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  #11  
Old 03-26-2014
craig.arnold@gmail.com craig.arnold@gmail.com is offline
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Well I've lost 3st in the last 8 months and it's made almost zero difference to my swimming.

It has slightly reduced the stress on my shoulder and elbow joints, but my balance was pretty decent before the weight loss and hasn't worsened.

I had wondered whether I might see a significant speed increase, but I haven't seen it.

My working hypothesis at this point is that:
  • My "crusing" speed is more a function of my innate physiology than anything else. I am just comfortable at 50spm, I don't really like swimming faster than that, even if I'm physically fit enough to do so.
  • The penalities for moderate excess weight in the water are minimal.
  • My reduced mass means I am able to breathe less frequently, so I can now more easily breathe bilaterally on every 3rd stroke instead of needing to breathe every 2nd stroke.
  • CV fitness work, as I suspected, is just as well done outside the pool by running, etc.
  • Swimming is supposed to be fun, if you are concentrating on getting faster or better to the detriment of enjoying your swimming then it may be time to just relax and enjoy things for a bit.
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  #12  
Old 03-26-2014
jenson1a jenson1a is offline
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•Swimming is supposed to be fun, if you are concentrating on getting faster or better to the detriment of enjoying your swimming then it may be time to just relax and enjoy things for a bit.

Well said Craig

Sherry
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  #13  
Old 04-09-2014
danm danm is offline
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that's an interesting discussion, even though the OP doesn't provide much information.
generally, losing weight should lead to improved performance in some way, if not in actual speed maybe at least you should feel better in the water.

I read somewhere that experienced coaches believe that weight loss of 10 kilos can bring an increase in speed of about 7-8 seconds/100m (I'll hopefully be able to confirm that around fall ;).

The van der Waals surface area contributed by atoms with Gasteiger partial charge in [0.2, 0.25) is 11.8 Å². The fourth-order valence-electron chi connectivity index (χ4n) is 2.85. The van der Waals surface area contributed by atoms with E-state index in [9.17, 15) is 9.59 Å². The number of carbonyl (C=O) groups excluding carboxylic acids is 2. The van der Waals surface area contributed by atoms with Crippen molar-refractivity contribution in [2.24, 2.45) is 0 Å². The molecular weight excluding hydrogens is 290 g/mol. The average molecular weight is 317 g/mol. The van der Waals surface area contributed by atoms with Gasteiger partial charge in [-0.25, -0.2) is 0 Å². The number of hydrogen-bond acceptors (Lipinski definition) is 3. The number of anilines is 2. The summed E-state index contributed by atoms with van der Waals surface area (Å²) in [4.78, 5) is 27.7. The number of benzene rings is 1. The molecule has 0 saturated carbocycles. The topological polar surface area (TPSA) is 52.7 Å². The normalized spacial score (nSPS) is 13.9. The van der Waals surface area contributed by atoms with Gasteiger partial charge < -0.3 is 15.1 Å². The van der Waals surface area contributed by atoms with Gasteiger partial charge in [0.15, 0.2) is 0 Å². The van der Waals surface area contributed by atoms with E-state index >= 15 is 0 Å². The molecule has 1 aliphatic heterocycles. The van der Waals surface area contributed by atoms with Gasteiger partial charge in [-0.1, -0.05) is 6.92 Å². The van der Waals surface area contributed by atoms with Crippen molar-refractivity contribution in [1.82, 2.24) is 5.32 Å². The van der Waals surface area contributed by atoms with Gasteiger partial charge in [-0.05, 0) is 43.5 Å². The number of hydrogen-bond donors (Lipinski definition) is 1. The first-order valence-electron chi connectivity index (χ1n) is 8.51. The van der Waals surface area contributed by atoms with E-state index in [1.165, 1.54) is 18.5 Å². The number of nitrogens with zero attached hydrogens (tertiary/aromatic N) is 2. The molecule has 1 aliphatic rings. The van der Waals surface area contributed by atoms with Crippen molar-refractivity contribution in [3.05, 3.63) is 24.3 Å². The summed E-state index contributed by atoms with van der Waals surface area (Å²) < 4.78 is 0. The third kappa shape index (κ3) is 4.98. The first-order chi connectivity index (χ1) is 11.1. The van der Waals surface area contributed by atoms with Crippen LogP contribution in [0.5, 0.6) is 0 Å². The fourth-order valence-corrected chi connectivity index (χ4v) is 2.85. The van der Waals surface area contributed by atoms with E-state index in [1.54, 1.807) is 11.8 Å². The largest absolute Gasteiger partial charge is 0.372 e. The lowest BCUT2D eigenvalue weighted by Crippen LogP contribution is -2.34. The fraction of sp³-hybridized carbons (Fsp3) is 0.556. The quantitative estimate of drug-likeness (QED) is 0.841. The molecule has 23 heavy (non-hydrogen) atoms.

The interesting discussion is whether losing weight (fat) will make you go slower or faster? Indeed, fat makes you float, so losing fat also loses you some buoyancy. How much does that matter? I am not sure that comparisons of triathlon athletes improving their times when swimming with a wetsuit are usefull. Buoyancy distribution from a wetsuit is different than that of fat. Then, whatever your buoyancy, you still have to pull that weight forward. Think of a boat with an engine. Engine stays the same, you increase the boat's weight, something's got to happen - either you burn more fuel, or you go slower. Reduce the weight, the boat will go faster (up to some limit) or/and burn less fuel. Same with body weight, it's almost impossible to not improve if you're losing significant weight. If you don't then maybe there is a serious issue with your technique. Or a medical/nutritional one. So see a coach or a doctor, or both.
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  #14  
Old 04-10-2014
dprevish dprevish is offline
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Quote:
Originally Posted by exmax View Post
it may be something as simple as adjusting your spear depth ?
So...is there a coaching directive for low body fat % (weight loss) and adjusting spear depth a little higher? Or is there no correlation to speak of? Just curious.
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  #15  
Old 04-14-2014
tomwilliamau tomwilliamau is offline
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You can try also power yoga
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  #16  
Old 04-16-2014
Rincewind Rincewind is offline
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If you lose fat you become less bouyant.

Hopefully the weight loss happens gradually enough so that the balance readjustment comes naturally.

But if you have been on a diet or followed some other exercise plan and the fat loss happened outside of the pool I can see how jumping back into the pool you can suddenly feel less balanced due to lower bouyancy.
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  #17  
Old 08-21-2014
peterson peterson is offline
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Lots of peoples are facing obesity problems and over fats problems and they struggling to loss weight and used many harmful medications. But i recommend that not use fake and harmful medications.if you really want to loss weight then use natural ways to get rid from obesity.

Last edited by peterson : 03-20-2015 at 10:42 AM.
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